Inflamation

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Inflamation

  1. 1. Inflammation
  2. 2.  1.Function (phagocytosis)  •Phagocytic cells  –Monocytes (histiocytes, macrophages)  –PNL (particularly neutrophils)  •Non-phagocytic cells  –Lymphocytes  –Plasma cells
  3. 3.  Acute Inflammatory Cells  •PNL  Chronic Inflammatory Cells  –Macrophages –Histiocytes –Monocytes  –Lymphocytes  –Plasma cells
  4. 4. Neutrophils
  5. 5. lymphocytes
  6. 6. eosinophils
  7. 7. Basophils
  8. 8. Lymphocytic thyroditis
  9. 9. fibroblast  A fibroblast is a type of cell that synthesizes the extracellular matrix and collagen, the structural framework (stroma) for animal tissues, and plays a critical role in wound healing.
  10. 10. Fibroblast cells
  11. 11. Plasma cells  Plasma cell with distinct clear perinuclear region of the cytoplasm containing a large number of Golgi bodies
  12. 12.  Reticuloendothelial cells are phagocytic; i.e., they can engulf and destroy bacteria, viruses, and other foreign substances.  A histiocyte is an animal cell that is part of the mononuclear phagocyte system (also known as the reticuloendothelial system or lymphoreticular system). The mononuclear phagocytic system is part of the organism's immune system. The histiocyte is a tissue macrophage or a dendritic cell.
  13. 13. Giant cells/  A giant cell is a mass formed by the union of several distinct cells (usually macrophages).It can arise in response to an infection, such as from tuberculosis, herpes, or HIV, or foreign body.  Epithelioid cells Are activated macrophages resembling epithelial cells elongated, with finely granular, pale eosinophilic (pink) cytoplasm and central, ovoid nucleus (oval or elongate), which is less dense than that of a lymphocyte
  14. 14. Caseous necrosis
  15. 15. Giant cells
  16. 16. Epitheloid cells
  17. 17. Serous inflamtion
  18. 18. Pericardial thickening due to fibrinous inflammation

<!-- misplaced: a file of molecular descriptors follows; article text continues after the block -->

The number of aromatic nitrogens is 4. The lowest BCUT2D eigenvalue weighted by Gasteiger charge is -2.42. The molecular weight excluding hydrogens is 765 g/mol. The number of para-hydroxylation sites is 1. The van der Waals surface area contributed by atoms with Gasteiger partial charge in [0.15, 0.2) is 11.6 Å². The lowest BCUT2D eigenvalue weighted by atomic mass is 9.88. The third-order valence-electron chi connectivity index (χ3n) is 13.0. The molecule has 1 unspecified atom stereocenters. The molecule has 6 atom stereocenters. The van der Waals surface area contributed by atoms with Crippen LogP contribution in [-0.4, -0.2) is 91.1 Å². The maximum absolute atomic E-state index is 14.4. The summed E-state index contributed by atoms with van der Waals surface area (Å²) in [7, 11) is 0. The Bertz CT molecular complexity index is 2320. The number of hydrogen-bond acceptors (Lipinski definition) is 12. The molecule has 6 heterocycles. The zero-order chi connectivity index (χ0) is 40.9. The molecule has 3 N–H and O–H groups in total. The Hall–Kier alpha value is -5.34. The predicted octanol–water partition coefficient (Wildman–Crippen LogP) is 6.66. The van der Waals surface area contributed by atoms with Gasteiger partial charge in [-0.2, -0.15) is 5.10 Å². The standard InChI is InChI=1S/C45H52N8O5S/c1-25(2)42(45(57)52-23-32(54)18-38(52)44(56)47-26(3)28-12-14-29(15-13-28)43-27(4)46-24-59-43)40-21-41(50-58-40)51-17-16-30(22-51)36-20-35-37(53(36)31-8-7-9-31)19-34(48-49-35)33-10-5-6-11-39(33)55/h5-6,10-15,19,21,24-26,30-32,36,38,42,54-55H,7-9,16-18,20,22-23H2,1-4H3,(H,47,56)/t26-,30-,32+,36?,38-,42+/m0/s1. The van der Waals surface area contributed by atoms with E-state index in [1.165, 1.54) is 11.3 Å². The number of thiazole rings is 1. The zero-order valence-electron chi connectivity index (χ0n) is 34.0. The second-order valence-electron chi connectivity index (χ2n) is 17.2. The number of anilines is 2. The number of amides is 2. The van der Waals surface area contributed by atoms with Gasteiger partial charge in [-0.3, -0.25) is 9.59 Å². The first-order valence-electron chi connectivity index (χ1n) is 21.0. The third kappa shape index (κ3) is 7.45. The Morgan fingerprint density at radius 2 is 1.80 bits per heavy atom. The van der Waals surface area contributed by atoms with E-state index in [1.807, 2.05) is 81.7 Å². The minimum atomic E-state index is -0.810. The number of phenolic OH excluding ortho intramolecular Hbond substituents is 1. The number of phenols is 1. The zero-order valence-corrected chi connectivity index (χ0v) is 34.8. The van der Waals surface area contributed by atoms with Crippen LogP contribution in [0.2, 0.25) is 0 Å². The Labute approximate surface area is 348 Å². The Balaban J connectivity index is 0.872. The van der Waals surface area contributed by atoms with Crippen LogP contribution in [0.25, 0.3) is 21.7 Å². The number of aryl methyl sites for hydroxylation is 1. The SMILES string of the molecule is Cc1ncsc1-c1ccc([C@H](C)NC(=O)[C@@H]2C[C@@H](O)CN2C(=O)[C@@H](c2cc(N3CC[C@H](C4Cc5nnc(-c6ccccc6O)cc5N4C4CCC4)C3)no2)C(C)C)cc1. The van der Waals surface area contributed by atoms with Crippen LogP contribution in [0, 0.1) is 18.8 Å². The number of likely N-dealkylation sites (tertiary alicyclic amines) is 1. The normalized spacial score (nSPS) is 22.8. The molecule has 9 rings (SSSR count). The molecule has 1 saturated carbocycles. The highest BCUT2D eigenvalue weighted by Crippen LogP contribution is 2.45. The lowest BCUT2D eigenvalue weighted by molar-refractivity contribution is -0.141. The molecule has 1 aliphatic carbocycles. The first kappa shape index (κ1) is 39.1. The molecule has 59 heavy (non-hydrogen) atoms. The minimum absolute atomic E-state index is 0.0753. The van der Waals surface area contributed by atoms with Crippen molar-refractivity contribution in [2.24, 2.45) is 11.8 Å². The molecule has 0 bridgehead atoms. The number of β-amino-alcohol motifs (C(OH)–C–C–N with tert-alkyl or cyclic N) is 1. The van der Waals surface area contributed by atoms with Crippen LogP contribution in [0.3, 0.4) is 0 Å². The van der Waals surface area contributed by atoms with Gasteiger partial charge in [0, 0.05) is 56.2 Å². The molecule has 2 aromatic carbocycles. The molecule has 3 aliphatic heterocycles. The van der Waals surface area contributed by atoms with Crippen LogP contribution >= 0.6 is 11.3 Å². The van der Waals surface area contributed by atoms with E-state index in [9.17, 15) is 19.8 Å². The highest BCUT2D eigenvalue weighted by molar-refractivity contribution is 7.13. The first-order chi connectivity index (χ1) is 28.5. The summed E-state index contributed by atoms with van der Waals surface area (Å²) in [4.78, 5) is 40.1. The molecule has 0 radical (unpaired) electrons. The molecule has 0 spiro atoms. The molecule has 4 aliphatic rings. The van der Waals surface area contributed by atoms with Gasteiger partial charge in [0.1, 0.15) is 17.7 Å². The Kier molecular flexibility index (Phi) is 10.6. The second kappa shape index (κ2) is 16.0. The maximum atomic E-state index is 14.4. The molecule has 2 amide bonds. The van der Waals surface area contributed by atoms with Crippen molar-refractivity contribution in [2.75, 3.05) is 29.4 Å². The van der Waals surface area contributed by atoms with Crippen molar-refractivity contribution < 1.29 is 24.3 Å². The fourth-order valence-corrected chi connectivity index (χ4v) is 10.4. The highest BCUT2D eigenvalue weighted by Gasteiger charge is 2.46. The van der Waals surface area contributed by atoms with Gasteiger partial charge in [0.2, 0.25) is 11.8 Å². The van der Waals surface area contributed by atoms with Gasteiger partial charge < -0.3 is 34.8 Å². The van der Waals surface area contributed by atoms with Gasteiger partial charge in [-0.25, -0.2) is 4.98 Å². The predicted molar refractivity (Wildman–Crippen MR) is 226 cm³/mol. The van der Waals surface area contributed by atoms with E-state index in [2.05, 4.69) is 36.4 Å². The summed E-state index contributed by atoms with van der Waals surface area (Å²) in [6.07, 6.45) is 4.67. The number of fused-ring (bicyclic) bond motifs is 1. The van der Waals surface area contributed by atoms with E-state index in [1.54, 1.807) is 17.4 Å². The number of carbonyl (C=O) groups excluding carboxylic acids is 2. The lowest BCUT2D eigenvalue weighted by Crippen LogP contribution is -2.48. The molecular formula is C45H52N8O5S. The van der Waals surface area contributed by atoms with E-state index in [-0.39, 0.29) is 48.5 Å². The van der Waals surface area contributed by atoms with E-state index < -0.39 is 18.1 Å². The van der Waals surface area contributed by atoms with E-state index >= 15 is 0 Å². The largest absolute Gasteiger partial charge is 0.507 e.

19. 19. Fibrinous infammation
  20. 20. Fibrinous infammation
  21. 21. Heart: fibrinous pericarditis  This is a classic example of fibrinous inflammation involving the visceral pericardium (“bread and butter” pericarditis). Fibrinous inflammation is due to increased vessel permeability leading to the leakage of a sterile exudate with fibrin on to the surface of the heart.
  22. 22. Purulent inflammation
  23. 23. Lung Abscess  An abscess is a collection of pus that has accumulated within a tissue because of an inflammatory process in response to either an infectious process or other foreign material.
  24. 24. Mucoid or Catarrhal Inflammation  Mucoid or Catarrhal Inflammation Illustrated is an up side-down section of colon which exhibits excess secretion of mucus (M) into the colonic lumen.
  25. 25. Serous inflamation  disruption of epidermis at the basal level leaving a clear-fluid-filled bullous lesion
  26. 26. Normal lung: appears as mostly empty space. Alveoli have thin walled with a thin epithelial cell through which oxygen and carbon dioxide diffuse into the capillary lumen
  27. 27. Sub arachnoid space
  28. 28. Normal liver 3. Chronic viral hepatitis Caused by: Chronic viral hepatitis (hepatitis B virus) (Characteristic features) Chronic inflammatory infiltrate is limited to the portal area
  29. 29. Chronic inflamation
  30. 30. What is a Granuloma  A granuloma is a localized mass of granulation tissue with aggregations of chronic inflammatory cells
  31. 31. Granuloma
  32. 32. Granulation tissue

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